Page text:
It’s official — Whitehorse residents will be heading to the polls next month.
City council unanimously decided Tuesday to put one of the two contentious greenspace bylaws to a citywide referendum.
The other bylaw, 2006-10, which states that land designated greenspace, or protected under the Official Community Plan, not lose its designation without approval through a public vote.
That second bylaw will be passed by council pending approval by the Yukon government.
The controversial first bylaw, numbered 2006-11, would require that developers draft a planning study and a greenspace map, which must be approved by area residents before building new residential developments of any size on land designated greenspace in the city’s Official Community Plan.
The referendum will be held on Thursday, June 22.
“It’s basically going to be handled the same as a municipal election, so all the same rules that go along with a municipal election will apply to the referendum,” said city manager Dennis Shewfelt.
There will be two polling stations — one downtown, the other at the Canada Games Centre to serve the west of the city.
“The question will be, basically, ‘Are you in favour of bylaw 2006-11?’ It will be a yes or no question,” said Shewfelt.
Under that bylaw, “planning study” is defined as a document, including a greenspace map, which specifies the location and size of existing land uses, trails, parks, greenbelts and environmentally sensitive areas.
Then, the study would be submitted for plebiscite within 90 days.
If the development plan is defeated in the plebiscite, which, by law, is not binding, council can still chose to proceed with the development without further public consultation.
This call for a referendum comes after months of heated debate between councillors, greenspace advocates and developers.
In November, Carole Bookless, president of the Porter Creek Community Association, drafted a set of petition questions designed to protect greenspace in the city.
She collected more than enough signatures to force the city to draft a pair of bylaws reflecting the intent of the petition.
She wanted to make sure the bylaws govern how greenspaces are protected, not developed.
“It had nothing to do with developers or developing, it basically said even if there was no development, we wanted, really wanted a greenspace plan, so everyone knew what was greenspace and what wasn’t – right now it is very ambiguous,” she said Tuesday.
“The concept is still above their heads — but certainly what they’ve given us is a step forward from what they’ve been doing in the past.
“Now at least we’ll put it to a vote. Then, if something gets accepted that I don’t like, hey, they voted on that, and you can’t ask for much more than that.”
The city will be running an awareness campaign to explain bylaw 2006-11 to residents.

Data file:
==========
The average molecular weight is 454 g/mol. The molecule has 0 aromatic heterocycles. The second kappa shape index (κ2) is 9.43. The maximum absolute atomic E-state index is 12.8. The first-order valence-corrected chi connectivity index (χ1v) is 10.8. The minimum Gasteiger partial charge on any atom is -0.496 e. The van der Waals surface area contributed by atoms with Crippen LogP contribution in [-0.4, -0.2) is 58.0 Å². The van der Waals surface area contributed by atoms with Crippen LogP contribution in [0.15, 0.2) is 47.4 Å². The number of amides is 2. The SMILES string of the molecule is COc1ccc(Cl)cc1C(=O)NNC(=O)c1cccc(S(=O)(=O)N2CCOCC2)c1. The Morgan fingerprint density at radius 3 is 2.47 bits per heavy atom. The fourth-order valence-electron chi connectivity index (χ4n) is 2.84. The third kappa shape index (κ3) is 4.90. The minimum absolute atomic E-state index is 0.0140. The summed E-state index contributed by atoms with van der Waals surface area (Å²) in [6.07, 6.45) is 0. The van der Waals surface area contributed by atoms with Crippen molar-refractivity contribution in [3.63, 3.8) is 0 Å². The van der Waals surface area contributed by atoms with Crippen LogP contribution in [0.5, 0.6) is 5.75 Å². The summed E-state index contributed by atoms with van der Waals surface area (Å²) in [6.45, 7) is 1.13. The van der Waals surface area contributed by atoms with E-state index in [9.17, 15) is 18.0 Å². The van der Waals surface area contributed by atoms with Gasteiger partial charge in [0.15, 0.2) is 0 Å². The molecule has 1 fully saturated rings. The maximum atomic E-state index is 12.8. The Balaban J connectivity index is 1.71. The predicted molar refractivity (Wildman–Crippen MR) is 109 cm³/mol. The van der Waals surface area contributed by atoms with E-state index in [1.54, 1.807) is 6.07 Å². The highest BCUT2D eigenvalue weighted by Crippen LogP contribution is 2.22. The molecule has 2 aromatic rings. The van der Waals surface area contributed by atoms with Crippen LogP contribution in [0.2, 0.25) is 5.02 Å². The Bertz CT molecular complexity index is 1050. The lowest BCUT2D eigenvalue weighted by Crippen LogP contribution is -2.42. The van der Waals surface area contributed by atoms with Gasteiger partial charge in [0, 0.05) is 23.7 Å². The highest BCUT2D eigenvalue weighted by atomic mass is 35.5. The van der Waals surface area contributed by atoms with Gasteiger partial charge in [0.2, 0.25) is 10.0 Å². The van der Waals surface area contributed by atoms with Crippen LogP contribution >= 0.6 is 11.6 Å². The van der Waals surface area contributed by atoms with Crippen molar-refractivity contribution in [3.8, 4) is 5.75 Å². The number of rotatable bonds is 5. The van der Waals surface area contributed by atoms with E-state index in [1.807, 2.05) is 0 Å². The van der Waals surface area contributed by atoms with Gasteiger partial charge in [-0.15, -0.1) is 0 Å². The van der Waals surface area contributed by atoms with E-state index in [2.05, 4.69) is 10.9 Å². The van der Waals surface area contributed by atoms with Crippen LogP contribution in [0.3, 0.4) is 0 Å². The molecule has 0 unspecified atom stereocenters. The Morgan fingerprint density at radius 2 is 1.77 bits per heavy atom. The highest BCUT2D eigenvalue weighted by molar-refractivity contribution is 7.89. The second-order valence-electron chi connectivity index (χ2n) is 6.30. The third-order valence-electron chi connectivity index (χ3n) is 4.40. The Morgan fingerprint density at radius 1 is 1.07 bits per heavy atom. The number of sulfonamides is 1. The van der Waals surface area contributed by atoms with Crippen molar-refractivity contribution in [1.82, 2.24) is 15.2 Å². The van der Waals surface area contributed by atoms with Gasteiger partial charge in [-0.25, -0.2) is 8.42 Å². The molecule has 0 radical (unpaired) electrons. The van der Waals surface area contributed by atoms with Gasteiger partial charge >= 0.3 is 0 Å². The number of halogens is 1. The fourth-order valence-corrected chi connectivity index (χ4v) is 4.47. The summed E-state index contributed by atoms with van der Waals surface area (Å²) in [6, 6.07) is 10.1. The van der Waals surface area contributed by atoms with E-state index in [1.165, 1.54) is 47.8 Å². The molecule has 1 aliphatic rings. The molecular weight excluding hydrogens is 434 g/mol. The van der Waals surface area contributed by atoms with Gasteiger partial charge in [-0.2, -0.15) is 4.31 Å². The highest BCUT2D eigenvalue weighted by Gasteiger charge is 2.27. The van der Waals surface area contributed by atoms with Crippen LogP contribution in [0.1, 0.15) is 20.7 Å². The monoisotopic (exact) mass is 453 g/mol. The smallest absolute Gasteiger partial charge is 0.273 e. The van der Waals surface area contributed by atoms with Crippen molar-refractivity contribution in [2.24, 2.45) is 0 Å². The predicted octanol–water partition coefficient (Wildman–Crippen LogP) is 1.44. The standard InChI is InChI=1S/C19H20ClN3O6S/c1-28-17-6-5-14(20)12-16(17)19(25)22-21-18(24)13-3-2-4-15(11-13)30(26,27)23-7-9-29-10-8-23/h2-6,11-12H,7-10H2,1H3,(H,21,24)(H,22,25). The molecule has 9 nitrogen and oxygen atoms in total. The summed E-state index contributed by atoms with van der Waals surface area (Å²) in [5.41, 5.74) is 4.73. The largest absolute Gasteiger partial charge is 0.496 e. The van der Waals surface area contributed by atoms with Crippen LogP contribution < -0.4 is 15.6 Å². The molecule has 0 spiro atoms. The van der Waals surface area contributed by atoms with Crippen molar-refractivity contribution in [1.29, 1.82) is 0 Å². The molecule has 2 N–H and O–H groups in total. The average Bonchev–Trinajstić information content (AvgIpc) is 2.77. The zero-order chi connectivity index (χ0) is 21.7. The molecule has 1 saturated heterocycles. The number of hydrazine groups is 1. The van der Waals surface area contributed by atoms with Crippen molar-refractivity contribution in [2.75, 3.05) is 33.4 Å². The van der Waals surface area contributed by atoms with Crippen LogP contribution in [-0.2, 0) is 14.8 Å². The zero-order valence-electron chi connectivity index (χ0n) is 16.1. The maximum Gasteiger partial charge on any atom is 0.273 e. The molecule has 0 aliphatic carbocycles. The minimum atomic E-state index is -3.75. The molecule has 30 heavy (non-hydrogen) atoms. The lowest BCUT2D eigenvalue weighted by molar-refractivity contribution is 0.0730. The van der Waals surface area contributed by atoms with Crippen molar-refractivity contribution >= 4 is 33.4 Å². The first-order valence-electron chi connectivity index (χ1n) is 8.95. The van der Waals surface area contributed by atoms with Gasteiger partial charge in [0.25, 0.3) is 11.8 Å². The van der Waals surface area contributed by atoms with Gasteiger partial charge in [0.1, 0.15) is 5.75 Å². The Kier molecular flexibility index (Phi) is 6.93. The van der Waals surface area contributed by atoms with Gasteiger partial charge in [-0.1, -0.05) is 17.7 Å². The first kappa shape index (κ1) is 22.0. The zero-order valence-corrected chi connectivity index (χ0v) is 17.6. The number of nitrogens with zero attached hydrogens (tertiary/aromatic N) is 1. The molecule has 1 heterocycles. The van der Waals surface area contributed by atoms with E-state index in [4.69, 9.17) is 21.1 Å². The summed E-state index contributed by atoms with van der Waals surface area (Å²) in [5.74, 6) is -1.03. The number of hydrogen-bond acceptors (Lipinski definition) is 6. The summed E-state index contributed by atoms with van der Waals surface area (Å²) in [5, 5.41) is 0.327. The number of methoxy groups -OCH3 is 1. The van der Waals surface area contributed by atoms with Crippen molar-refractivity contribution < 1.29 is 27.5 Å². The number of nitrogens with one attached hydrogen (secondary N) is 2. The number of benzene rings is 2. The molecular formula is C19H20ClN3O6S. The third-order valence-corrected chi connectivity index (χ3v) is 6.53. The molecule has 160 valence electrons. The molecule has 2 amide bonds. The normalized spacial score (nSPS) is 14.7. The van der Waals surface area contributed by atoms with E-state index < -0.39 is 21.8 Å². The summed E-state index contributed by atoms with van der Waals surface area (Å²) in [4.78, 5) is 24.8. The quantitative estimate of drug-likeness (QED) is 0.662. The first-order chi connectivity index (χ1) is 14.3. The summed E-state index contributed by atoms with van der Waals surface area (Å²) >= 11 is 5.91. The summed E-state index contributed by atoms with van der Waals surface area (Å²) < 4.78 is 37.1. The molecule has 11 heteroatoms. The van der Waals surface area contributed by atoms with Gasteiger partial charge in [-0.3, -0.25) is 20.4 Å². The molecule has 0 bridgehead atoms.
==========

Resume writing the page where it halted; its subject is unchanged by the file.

“We will essentially present the facts — this is what the bylaw says, this is what it means,” said Shewfelt.
“So, if you vote yes, this is what you’re voting yes for; if you vote no, obviously you don’t agree with that.”
More than 50 per cent of voters must vote yes to pass it.
The referendum will cost the city $13,000. It cannot be piggybacked onto the upcoming municipal election in October because the city’s laws have strict timelines on when referendums must be held.
Advance polling will be held June 15. Special ballots will be available May 31.
Whitehorse has only ever had seven referendums, the last held in 1983, when residents voted both on nuclear disarmament and the fate of the Jim Light Arena.
Planning study bylaw 2006-11 can be reviewed at www.whitehorse.ca.
‘There goes the
Takhini West residents have lost the battle against a three-storey development in their neighbourhood.
City council approved rezoning of a lot at 26 Normandy Road to allow for two, three-storey residential buildings that would house a maximum of 20 units.
“There goes the neighbourhood,” one resident told council.
One of the project’s developers, Wayne Cunningham of Karaway Homes, was relieved.
The development will increase traffic and noise, take away privacy and block sunlight from nearby buildings, said Rick Grant, vice-president of the Takhini West Neighbourhood Association.
“We were quite willing to accept two storeys — three storeys is just too high for the neighbourhood,” he said.
“It just totally wipes out the neighbours’ views. They will lose all privacy and it totally changes the whole neighbourhood.”
In October, the lot owner originally applied to build a two-and-a-half storey, 32-unit complex.
Council defeated the application after hearing neighbourhood concerns.
Cunningham maintains the plan allows for three parking spaces per residence on the property, which means residents’ cars won’t end up blocking already crowded neighbourhood streets.
Councillors Doug Graham and Dave Stockdale voted against the zoning change that allowed the three-storey building.
“It looks nice, but it’s not in character with that particular neighbourhood,” said Stockdale.
“We didn’t buy into that area for this kind of development,” said Graham.
“I can see the people right beside that lot selling and getting out — because that’s not what they bought those lots for.”
“I had planned to live here for the rest of my life, but now I’m probably going to leave in two years,” said Grant.
“Now we’re dead, we’re stuck with what he’s gonna put in.”